How do you know if someone’s got Giardia?
If a person develops yellow, bad-smelling diarrhea that is frothy (with bubbles) but without blood or mucus probably has Giardia. The diarrhea may be a constant thing or may come and go. The person’s likely to be bloated and gassy too, and the gas will smell and taste like sulfur. Weight loss and lethargy show up after a while, to no one’s surprise.
The most reliably occurring symptoms are abdominal pain and cramping (usually without fever). Since that’s true of most gut disorders, it’s not terribly helpful for diagnosis.
Sometimes people or other animals will have and spread Giardia without showing any symptoms themselves, as well. Their immune systems are controlling it well enough to keep them functioning, but not to eliminate the parasite. Such cases are relevant because of their ability to spread the disease, and because they can develop symptoms at a later time when something else interferes with their immune systems or their gut function.
Fecal smears looking for cysts are effective and pretty easy. However, most preppers won’t have the means on hand; and due to fluxes in microbe populations and such, any given smear from an infected organism is only about 70% likely to show positive though, so persistence might be required.
What can you do about it if someone’s got Giardia?
Most doctors suggest metronidazole (trade name Flagyl). If it’s a recent infection, it’s given 3 times a day for 5 days. People over 8 yrs old get 250 mg (1 tablet) per dose; children 3-7 half that; younger children 1/4 of a tablet per dose. It’s not suitable for pregnant women, especially in the first trimester, and breastfeeding women on high doses shouldn’t give their babies their milk for 24 hrs after a dose.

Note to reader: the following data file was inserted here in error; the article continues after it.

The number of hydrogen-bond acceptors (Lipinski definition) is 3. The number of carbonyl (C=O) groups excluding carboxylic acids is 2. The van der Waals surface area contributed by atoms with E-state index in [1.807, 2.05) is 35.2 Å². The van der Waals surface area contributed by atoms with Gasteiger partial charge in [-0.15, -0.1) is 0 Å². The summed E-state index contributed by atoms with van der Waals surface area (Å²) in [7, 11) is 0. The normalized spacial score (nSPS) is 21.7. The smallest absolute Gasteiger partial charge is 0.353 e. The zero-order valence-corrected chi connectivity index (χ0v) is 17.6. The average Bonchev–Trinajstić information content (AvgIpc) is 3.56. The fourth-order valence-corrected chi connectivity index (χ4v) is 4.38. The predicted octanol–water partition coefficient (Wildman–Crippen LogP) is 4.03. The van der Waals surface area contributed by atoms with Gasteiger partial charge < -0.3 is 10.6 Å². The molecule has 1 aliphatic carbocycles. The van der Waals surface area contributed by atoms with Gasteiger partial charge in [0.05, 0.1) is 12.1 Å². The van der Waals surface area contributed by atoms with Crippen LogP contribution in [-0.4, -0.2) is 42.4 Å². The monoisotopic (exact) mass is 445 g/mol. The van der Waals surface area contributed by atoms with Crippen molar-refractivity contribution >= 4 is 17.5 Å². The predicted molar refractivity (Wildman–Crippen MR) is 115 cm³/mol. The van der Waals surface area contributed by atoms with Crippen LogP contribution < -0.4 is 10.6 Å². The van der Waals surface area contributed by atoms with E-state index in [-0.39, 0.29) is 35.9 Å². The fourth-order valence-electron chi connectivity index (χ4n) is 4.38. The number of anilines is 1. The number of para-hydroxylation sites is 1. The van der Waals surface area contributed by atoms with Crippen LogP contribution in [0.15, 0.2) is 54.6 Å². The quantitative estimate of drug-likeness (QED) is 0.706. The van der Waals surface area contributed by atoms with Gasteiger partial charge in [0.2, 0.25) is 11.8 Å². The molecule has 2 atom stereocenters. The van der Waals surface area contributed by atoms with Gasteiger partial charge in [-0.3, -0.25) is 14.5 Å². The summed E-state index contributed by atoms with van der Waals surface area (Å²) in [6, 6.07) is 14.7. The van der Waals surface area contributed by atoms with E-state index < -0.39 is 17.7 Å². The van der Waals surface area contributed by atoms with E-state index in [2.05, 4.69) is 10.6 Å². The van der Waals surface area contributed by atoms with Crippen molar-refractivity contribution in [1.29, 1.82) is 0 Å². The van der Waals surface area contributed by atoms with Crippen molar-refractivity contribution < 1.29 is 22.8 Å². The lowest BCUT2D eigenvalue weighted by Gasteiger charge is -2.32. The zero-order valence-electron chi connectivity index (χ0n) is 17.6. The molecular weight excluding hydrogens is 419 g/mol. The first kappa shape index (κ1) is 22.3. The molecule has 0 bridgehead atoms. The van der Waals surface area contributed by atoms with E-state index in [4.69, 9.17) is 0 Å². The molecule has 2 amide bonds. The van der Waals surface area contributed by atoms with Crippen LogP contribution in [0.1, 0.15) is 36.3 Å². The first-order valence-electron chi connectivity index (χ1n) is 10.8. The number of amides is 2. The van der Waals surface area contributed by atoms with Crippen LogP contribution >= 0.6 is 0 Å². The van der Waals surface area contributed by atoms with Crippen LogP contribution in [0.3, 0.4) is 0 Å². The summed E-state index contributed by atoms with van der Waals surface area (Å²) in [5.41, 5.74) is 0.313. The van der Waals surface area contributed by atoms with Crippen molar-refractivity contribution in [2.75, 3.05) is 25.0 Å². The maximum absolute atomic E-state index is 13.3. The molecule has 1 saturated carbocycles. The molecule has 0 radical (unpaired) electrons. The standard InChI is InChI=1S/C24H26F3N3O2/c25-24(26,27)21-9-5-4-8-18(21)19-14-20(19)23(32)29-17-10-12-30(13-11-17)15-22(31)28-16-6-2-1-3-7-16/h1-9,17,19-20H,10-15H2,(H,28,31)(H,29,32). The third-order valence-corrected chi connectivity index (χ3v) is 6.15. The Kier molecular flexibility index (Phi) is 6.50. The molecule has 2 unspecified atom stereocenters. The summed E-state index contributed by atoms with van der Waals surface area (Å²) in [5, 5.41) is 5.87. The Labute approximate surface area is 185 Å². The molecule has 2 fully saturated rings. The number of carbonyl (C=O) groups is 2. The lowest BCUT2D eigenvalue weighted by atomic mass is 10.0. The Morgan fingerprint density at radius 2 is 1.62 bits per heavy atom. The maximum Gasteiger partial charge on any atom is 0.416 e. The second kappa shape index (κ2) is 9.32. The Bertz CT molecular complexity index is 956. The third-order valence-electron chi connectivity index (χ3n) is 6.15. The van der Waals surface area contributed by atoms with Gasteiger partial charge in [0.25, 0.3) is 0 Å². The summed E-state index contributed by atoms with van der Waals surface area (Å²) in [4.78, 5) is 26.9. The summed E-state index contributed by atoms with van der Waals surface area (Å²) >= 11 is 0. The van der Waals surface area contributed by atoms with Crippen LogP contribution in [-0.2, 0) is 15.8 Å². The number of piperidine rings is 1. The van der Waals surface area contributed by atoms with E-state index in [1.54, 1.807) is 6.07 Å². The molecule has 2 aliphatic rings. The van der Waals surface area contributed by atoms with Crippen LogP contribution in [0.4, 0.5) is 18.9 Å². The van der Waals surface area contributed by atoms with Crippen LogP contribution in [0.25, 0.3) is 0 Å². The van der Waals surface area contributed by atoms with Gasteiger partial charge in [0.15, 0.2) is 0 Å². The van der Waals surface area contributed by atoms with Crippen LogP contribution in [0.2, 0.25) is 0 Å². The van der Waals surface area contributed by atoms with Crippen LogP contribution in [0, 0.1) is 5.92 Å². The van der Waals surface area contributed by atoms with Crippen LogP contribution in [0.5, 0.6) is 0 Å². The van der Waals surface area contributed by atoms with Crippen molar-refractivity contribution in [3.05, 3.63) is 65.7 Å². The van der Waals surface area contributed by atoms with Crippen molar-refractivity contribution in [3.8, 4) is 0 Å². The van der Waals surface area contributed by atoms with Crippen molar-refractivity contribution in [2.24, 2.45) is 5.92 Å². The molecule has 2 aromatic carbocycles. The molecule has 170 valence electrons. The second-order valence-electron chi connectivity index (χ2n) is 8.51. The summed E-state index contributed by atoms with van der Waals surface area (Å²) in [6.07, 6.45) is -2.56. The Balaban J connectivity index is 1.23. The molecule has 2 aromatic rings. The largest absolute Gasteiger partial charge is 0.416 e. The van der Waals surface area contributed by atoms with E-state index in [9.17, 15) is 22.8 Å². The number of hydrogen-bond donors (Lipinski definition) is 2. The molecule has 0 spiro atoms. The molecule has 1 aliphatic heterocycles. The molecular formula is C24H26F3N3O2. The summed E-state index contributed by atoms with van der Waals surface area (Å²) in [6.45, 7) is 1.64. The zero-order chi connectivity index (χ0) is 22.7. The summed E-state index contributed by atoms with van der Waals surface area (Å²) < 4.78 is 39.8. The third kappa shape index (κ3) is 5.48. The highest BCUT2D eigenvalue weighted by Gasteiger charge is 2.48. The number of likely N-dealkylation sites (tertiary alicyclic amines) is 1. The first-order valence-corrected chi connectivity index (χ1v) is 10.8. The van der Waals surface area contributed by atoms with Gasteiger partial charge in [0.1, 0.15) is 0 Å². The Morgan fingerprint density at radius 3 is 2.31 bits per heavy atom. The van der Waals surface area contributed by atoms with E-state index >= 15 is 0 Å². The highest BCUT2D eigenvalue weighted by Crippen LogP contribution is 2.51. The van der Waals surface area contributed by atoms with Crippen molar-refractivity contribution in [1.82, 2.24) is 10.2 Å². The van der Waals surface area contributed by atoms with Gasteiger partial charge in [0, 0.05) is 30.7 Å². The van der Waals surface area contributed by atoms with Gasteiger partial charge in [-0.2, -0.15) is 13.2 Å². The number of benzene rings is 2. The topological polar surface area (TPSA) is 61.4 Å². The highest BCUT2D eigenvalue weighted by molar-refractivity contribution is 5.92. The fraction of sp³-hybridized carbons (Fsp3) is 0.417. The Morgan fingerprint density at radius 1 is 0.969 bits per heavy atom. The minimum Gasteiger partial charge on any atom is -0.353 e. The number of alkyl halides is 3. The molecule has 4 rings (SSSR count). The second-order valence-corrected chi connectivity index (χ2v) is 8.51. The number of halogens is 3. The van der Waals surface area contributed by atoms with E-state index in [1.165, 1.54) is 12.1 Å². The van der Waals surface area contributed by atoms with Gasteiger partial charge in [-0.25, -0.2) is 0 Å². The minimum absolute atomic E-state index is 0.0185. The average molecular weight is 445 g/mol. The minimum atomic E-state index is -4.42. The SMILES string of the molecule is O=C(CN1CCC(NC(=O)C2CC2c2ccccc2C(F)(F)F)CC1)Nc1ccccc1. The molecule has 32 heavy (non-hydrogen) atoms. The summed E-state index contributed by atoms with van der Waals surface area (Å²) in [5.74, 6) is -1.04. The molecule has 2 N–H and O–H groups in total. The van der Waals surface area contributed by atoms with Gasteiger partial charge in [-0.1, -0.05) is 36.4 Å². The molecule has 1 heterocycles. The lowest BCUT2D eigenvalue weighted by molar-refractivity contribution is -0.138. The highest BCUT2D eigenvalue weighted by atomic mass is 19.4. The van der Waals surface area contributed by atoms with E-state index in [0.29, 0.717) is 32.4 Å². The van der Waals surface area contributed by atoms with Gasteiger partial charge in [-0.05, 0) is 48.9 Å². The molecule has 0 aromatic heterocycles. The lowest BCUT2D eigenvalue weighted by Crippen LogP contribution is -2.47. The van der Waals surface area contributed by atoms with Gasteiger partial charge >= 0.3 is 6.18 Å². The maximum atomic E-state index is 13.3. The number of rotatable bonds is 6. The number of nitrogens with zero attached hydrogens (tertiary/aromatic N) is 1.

Giardia infections that have lasted six months or longer should be treated with doses three times as big for 10 days; and quinacrine as well.
Quinacrine (brand name Atabrine) is another option, but not as good because it can cause headaches and vomiting. It’s given as 3 100 mg doses (1 tablet each) per day for a week. Half the dose size for children under 10. If it’s being used for the long-standing infection with the metronidazole, use the same dose but give it for 2-3 weeks.
If you don’t have these … well, the person’s immune system sometimes wins without chemical help against Giardia. Good nutrition will help.
Pets get Giardia too
Many kinds of mammals get Giardia; both suffering symptoms and spreading the microbes. Dogs and cats are at higher risk than people … ever try to stop a dog from taking a lick at a stray puddle when he’s thirsty? Cattle and other food animals also have problems with it, and it can spread very well in their shared water sources.
Symptoms in dogs are very like those in people. Treatment with metronidazole is used for dogs as well as people, and fenbendazole is used in dogs too.
The Bottom Line
Take my word for it – it’s not worth the risk. Don’t ever drink from any mountain stream or lake without the use of a good water purifier. Giardia is not something you ever want to get!
Werner, D. 2011. Where There Is No Doctor: A village health care handbook. Hesperian Health Guides, Berkely, CA. Available for download from https://theboatgalley.com/where-there-is-no-doctor-free-download/
Ventura, L. L. A., Oliveira, D. R., Viana, J. C., Santos, J. F. G., Caliari, M. V., & Gomes, M. A. (2013). Impact of protein malnutrition on histological parameters of experimentally infected animals with giardia lamblia. Experimental Parasitology, 133(4), 391.
Ehsan, M. A., Akter, M., Ahammed, M., Ali, M. A., Ahmed, M. U., Leveck, B., & Claerebout, E. (2017). prevalence and clinical importance of cryptosporidium and giardia in human and animals. Bangladesh Journal of Veterinary Medicine, 14(2), 109.
Ward, E. (n.d.) Giardia in dogs. VCA Animal Hospitals. https://vcahospitals.com/know-your-pet/giardia-in-dogs
CDC. 2015. Giardia & Pets. https://www.cdc.gov/parasites/giardi…trol-pets.html